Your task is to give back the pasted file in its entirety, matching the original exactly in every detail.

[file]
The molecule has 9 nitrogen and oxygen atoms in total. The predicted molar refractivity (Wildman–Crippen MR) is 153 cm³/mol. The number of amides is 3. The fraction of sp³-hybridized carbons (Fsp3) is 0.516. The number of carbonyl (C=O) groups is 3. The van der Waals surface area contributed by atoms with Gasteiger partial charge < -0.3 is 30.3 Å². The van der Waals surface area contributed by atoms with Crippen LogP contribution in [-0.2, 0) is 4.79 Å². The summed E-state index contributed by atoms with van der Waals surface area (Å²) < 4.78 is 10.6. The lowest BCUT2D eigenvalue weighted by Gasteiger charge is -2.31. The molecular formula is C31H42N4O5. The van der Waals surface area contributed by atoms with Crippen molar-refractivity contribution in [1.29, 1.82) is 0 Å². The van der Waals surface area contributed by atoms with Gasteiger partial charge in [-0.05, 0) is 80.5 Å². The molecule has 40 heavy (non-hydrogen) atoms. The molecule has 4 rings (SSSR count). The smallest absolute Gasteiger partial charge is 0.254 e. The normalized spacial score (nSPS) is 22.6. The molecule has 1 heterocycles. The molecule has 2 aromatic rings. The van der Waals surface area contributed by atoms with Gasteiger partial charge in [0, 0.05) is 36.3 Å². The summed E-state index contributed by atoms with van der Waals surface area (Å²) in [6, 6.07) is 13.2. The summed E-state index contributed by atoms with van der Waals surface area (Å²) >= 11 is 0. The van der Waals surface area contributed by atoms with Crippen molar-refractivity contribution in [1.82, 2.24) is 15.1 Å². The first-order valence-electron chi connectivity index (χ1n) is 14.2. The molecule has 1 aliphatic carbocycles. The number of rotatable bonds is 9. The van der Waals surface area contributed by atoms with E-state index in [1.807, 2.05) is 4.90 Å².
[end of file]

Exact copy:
The molecule has 9 nitrogen and oxygen atoms in total. The predicted molar refractivity (Wildman–Crippen MR) is 153 cm³/mol. The number of amides is 3. The fraction of sp³-hybridized carbons (Fsp3) is 0.516. The number of carbonyl (C=O) groups is 3. The van der Waals surface area contributed by atoms with Gasteiger partial charge < -0.3 is 30.3 Å². The van der Waals surface area contributed by atoms with Crippen LogP contribution in [-0.2, 0) is 4.79 Å². The summed E-state index contributed by atoms with van der Waals surface area (Å²) < 4.78 is 10.6. The lowest BCUT2D eigenvalue weighted by Gasteiger charge is -2.31. The molecular formula is C31H42N4O5. The van der Waals surface area contributed by atoms with Crippen molar-refractivity contribution in [1.29, 1.82) is 0 Å². The van der Waals surface area contributed by atoms with Gasteiger partial charge in [-0.05, 0) is 80.5 Å². The molecule has 40 heavy (non-hydrogen) atoms. The molecule has 4 rings (SSSR count). The smallest absolute Gasteiger partial charge is 0.254 e. The normalized spacial score (nSPS) is 22.6. The molecule has 1 heterocycles. The molecule has 2 aromatic rings. The van der Waals surface area contributed by atoms with Gasteiger partial charge in [0, 0.05) is 36.3 Å². The summed E-state index contributed by atoms with van der Waals surface area (Å²) in [6, 6.07) is 13.2. The summed E-state index contributed by atoms with van der Waals surface area (Å²) >= 11 is 0. The van der Waals surface area contributed by atoms with Crippen molar-refractivity contribution in [1.82, 2.24) is 15.1 Å². The first-order valence-electron chi connectivity index (χ1n) is 14.2. The molecule has 1 aliphatic carbocycles. The number of rotatable bonds is 9. The van der Waals surface area contributed by atoms with E-state index in [1.807, 2.05) is 4.90 Å².